Knit My Heart To You, O Lord
 - Psalm 86:11-17; I Peter 3:9; Luke 9:54,55

A family was about to dig into their meal at a fast food restaurant, when the father said, "Wait a minute. We have to say grace. It's your turn, Jimmie." "GRACE," shouted the 6 year old boy. "No, let's say the longer kind of 'grace' son," the father said. "But Dad," Jimmie replied, "this is FAST food." Whether it's a regular meal or a 'fast food' meal, we should always take a few moments to thank God for our food, every time we eat, no matter where we eat. It doesn't have to be prayed aloud, but you do need to remember to do it. Our food is so often a blessing that we take for granted.

Three farmers were discussing the proper position and attitude for prayer. The first one said, "You should be on your knees with your head bowed in reverence." The second one said, "No, we were created in God's image, so when we pray we should stand up and look into the heavens." The third farmer thought for a moment, then said, "I don't know about the positions, but the finest praying I ever did was hanging by one foot upside down in a well."

There indeed are many positions for prayer. But it's what's in your heart in your conversation with God that counts. Jesus not only teaches us positively about prayer, but he also pointed out carefully what it should NOT be. Two of those are: It shouldn't be a sham. That is, it shouldn't be done for show or pretense so that someone else will think you are a pious or religious person. Once when I was in a restaurant, I was watching a man, dining alone, who, after he was served his food, bowed his head and prayed out loud. I couldn't figure out why he was praying out loud since he was by himself. Then I noticed that as he was praying, he was glancing out of the corner of his eye to see who was watching him. Jesus has a wonderful teaching on this with regard to the Pharisees and their long, loud prayers.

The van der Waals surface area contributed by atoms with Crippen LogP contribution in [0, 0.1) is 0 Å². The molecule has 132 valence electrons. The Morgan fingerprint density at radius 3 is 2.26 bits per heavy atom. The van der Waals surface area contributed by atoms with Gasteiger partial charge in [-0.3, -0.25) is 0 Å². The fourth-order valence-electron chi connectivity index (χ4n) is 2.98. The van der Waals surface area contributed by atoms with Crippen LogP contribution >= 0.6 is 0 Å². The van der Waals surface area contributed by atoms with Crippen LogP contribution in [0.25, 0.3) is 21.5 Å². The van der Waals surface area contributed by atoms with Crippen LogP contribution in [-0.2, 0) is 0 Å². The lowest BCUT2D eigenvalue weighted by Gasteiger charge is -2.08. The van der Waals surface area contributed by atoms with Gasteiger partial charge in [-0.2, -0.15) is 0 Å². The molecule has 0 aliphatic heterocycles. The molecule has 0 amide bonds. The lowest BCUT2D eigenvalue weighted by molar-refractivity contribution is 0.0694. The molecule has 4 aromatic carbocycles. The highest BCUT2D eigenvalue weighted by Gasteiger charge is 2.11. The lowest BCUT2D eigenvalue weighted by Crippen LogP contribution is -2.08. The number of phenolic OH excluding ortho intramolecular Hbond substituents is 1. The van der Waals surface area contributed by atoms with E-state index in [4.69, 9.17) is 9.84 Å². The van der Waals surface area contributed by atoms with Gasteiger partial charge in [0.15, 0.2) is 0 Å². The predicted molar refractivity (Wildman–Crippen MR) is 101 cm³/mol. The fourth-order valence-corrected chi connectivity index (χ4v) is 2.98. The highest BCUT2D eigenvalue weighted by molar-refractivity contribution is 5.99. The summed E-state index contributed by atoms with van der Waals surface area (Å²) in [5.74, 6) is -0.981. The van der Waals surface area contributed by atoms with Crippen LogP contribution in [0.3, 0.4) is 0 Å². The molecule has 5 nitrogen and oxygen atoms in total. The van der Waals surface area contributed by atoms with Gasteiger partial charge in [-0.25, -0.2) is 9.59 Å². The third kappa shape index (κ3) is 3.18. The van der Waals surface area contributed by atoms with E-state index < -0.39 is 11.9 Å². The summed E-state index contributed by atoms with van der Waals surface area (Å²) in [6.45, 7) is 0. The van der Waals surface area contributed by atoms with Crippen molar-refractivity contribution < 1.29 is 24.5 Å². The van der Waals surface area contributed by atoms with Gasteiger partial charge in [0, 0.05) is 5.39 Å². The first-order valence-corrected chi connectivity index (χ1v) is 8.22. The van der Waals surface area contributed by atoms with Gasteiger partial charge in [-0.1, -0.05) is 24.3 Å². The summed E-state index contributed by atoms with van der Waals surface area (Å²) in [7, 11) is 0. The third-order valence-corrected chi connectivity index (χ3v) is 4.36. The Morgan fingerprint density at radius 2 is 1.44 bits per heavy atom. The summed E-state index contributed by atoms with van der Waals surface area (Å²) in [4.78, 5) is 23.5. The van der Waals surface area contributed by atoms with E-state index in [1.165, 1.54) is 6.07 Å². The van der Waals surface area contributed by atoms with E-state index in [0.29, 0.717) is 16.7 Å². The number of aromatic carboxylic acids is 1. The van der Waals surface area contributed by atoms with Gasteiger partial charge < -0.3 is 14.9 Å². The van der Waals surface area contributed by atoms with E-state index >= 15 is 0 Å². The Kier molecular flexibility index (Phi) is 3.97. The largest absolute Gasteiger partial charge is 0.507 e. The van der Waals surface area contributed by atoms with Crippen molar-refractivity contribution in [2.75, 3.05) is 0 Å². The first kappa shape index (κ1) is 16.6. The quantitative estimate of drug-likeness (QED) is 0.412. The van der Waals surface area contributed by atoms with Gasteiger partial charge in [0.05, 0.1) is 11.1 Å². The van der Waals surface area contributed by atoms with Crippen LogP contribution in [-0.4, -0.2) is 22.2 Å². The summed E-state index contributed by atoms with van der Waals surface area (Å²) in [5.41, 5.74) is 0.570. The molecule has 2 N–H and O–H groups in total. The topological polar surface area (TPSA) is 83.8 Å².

A second thing a prayer should NOT be is it shouldn't be with the attitude of a vengeful spirit. Jesus teaches about this with two of his disciples. In Luke he sends messengers ahead who went into a Samaritan village to get things ready for him, but there people there did not welcome him hospitably because he was heading for Jerusalem. When the disciples, James and John saw this they said, "Lord, do you want us to call a bolt of lightening down out of the sky and incinerate them?" Jesus turned on them and rebuked them, "Of course not!" You do not know what kind of spirit you are of, for the Son of Man did not come to destroy men's lives, but to save them. (Luke 9:52-55-NIV [with footnote to older manuscript] and THE MESSAGE)